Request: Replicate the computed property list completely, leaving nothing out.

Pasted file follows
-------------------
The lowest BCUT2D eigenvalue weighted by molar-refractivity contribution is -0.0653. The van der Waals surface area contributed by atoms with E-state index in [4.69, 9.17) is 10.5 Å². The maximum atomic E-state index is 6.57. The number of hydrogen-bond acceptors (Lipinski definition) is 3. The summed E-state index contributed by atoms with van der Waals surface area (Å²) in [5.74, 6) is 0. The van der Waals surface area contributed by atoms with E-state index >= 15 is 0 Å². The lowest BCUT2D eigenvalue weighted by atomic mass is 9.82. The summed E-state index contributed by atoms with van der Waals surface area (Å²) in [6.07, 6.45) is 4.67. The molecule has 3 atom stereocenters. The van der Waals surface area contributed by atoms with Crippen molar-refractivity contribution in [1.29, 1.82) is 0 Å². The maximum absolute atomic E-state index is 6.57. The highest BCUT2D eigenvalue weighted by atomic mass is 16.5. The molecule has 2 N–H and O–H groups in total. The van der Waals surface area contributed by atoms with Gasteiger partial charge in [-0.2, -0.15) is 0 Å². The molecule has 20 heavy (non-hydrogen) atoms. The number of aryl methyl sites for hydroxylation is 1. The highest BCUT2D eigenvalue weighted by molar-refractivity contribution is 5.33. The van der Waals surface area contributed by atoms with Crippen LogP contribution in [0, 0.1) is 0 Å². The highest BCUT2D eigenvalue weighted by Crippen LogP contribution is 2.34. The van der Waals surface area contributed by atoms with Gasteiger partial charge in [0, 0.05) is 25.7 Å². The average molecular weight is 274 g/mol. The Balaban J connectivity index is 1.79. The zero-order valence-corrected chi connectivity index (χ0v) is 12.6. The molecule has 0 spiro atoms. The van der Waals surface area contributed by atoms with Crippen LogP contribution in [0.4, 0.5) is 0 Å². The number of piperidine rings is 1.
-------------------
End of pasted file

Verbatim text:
The lowest BCUT2D eigenvalue weighted by molar-refractivity contribution is -0.0653. The van der Waals surface area contributed by atoms with E-state index in [4.69, 9.17) is 10.5 Å². The maximum atomic E-state index is 6.57. The number of hydrogen-bond acceptors (Lipinski definition) is 3. The summed E-state index contributed by atoms with van der Waals surface area (Å²) in [5.74, 6) is 0. The van der Waals surface area contributed by atoms with E-state index >= 15 is 0 Å². The lowest BCUT2D eigenvalue weighted by atomic mass is 9.82. The summed E-state index contributed by atoms with van der Waals surface area (Å²) in [6.07, 6.45) is 4.67. The molecule has 3 atom stereocenters. The van der Waals surface area contributed by atoms with Crippen molar-refractivity contribution in [1.29, 1.82) is 0 Å². The maximum absolute atomic E-state index is 6.57. The highest BCUT2D eigenvalue weighted by atomic mass is 16.5. The molecule has 2 N–H and O–H groups in total. The van der Waals surface area contributed by atoms with Gasteiger partial charge in [-0.2, -0.15) is 0 Å². The molecule has 20 heavy (non-hydrogen) atoms. The number of aryl methyl sites for hydroxylation is 1. The highest BCUT2D eigenvalue weighted by molar-refractivity contribution is 5.33. The van der Waals surface area contributed by atoms with Crippen LogP contribution in [0, 0.1) is 0 Å². The highest BCUT2D eigenvalue weighted by Crippen LogP contribution is 2.34. The van der Waals surface area contributed by atoms with Gasteiger partial charge in [0, 0.05) is 25.7 Å². The average molecular weight is 274 g/mol. The Balaban J connectivity index is 1.79. The zero-order valence-corrected chi connectivity index (χ0v) is 12.6. The molecule has 0 spiro atoms. The van der Waals surface area contributed by atoms with Crippen LogP contribution in [0.4, 0.5) is 0 Å². The number of piperidine rings is 1.